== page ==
Remembering Debbie Friedman
I was thrilled to read Joseph Kaplan’s column remembering Debbie Friedman, zt’l. (“The silence in between,” March 5.)
Because I was a Jewish journalist (OPTIONS, The Jewish Resources Newsletter — 1974-2000) and a fan of her music, we had many encounters in many venues. I once asked her how she dealt with hearing her songs mangled by voices that could not sing. She replied very matter of factly that she didn’t care if people couldn’t sing well, as long as they continued to sing. So, as Debbie listens from on high, I suspect that she is as pleased with Joseph Kaplan’s voice singing her songs as with anyone else’s. Just keep singing!
What messages do we give?
Lianne and Etiel Forman and their Communities Confronting Substance Abuse organization deserve our gratitude for their honest and courageous struggle against substance abuse and addiction among Orthodox adolescents. (“The devil is in the details,” March 12.) Their work is cut out for them: The data Ms. Forman highlights from a study of yeshiva high school students — showing above-average rates for some dangerous behaviors and near-average rates for others — are not encouraging. And, as she notes, the statistics for the current year are expected to be even worse. To fight this serious problem, Ms. Forman advocates community awareness and prevention by educational programming.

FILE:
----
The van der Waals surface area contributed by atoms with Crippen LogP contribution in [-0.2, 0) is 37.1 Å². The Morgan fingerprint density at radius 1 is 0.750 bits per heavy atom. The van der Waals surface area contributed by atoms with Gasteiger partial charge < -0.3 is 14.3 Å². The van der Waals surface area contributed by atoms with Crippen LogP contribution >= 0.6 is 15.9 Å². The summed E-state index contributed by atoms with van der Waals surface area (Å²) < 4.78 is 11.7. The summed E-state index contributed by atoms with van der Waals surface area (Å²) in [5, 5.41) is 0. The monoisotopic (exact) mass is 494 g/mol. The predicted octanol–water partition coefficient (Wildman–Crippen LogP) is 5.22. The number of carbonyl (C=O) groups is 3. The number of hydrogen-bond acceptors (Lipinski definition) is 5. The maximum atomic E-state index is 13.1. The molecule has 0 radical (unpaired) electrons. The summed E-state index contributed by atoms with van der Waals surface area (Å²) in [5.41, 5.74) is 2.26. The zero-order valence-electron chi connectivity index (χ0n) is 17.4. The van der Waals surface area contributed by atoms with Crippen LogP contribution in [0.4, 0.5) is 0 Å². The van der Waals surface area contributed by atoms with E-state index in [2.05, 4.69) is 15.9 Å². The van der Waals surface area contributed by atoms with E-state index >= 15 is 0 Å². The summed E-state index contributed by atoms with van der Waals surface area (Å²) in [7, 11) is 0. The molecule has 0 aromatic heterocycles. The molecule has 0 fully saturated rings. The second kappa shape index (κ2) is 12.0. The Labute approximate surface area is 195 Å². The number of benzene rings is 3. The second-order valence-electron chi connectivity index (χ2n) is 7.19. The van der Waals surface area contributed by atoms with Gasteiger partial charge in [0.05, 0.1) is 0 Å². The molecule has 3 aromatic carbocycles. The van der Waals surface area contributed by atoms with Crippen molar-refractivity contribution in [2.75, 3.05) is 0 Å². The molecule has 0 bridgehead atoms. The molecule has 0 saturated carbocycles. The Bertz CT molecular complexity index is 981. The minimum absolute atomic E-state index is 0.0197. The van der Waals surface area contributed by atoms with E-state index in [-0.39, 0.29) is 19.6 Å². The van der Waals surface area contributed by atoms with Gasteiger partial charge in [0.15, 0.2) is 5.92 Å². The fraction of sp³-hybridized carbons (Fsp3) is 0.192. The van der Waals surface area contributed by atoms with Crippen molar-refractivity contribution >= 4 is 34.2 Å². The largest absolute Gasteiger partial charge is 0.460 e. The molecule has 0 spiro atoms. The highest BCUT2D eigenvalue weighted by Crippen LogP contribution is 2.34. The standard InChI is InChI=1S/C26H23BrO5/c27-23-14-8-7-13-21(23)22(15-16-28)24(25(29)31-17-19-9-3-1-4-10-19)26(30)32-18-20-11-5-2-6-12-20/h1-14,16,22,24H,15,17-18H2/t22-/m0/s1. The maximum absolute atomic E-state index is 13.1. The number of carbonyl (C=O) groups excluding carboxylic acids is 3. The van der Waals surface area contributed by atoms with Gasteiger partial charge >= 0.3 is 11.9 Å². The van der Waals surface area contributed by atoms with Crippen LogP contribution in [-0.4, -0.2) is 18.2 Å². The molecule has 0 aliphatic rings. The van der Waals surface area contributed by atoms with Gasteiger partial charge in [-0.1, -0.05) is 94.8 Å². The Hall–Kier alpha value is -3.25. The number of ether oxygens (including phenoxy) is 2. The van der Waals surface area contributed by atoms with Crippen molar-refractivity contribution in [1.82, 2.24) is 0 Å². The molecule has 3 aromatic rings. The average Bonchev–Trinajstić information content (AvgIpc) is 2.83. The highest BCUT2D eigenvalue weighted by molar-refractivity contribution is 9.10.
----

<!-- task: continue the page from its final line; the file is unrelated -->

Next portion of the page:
As part of our communal self-awareness, we ought to ask ourselves: What messages do we, as parents and teachers in the Orthodox community, give our children and students about alcohol use and gambling?
Here again, the evidence, though anecdotal, is not very encouraging. We are bombarded weekly, especially before Passover, by glossy advertising for wine and hard drinks in “frum” periodicals. Fundraising events for Orthodox causes are planned around poker competitions and mixology classes. Family-oriented publications flood our homes with articles about wine selection and kosher-for-Passover cocktails.
Only one or two decades ago, such tolerance for drinking and gambling was unheard of in our community. For a supposedly conservative branch of Judaism, which resists societal pressures, this is a distinct shift; a shift coated with a sheen of “frumkeit” that has more to with crass commercialism and imitating our surrounding culture than with observing mitzvot.
Do we really expect Orthodox adolescents to avoid potentially addictive behaviors when we ourselves normalize them?